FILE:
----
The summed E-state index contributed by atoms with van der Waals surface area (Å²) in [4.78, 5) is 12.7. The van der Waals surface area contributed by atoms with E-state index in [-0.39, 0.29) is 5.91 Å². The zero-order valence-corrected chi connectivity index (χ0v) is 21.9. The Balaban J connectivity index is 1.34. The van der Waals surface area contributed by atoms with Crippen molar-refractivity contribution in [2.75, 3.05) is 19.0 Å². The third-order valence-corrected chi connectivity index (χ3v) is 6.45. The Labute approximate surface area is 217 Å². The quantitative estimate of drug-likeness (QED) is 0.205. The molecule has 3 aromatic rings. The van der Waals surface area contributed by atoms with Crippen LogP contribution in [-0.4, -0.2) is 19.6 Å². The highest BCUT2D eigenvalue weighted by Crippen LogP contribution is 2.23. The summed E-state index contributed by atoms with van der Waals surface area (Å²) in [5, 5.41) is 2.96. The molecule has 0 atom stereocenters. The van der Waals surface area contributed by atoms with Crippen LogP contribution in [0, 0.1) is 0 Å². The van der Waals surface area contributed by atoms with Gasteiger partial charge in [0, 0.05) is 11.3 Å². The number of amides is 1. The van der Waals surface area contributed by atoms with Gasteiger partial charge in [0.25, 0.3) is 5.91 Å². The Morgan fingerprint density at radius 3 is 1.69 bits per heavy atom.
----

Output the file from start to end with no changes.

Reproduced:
The summed E-state index contributed by atoms with van der Waals surface area (Å²) in [4.78, 5) is 12.7. The van der Waals surface area contributed by atoms with E-state index in [-0.39, 0.29) is 5.91 Å². The zero-order valence-corrected chi connectivity index (χ0v) is 21.9. The Balaban J connectivity index is 1.34. The van der Waals surface area contributed by atoms with Crippen molar-refractivity contribution in [2.75, 3.05) is 19.0 Å². The third-order valence-corrected chi connectivity index (χ3v) is 6.45. The Labute approximate surface area is 217 Å². The quantitative estimate of drug-likeness (QED) is 0.205. The molecule has 3 aromatic rings. The van der Waals surface area contributed by atoms with Crippen LogP contribution in [-0.4, -0.2) is 19.6 Å². The highest BCUT2D eigenvalue weighted by Crippen LogP contribution is 2.23. The summed E-state index contributed by atoms with van der Waals surface area (Å²) in [5, 5.41) is 2.96. The molecule has 0 atom stereocenters. The van der Waals surface area contributed by atoms with Crippen LogP contribution in [0, 0.1) is 0 Å². The van der Waals surface area contributed by atoms with Gasteiger partial charge in [0, 0.05) is 11.3 Å². The number of amides is 1. The van der Waals surface area contributed by atoms with Gasteiger partial charge in [0.25, 0.3) is 5.91 Å². The Morgan fingerprint density at radius 3 is 1.69 bits per heavy atom.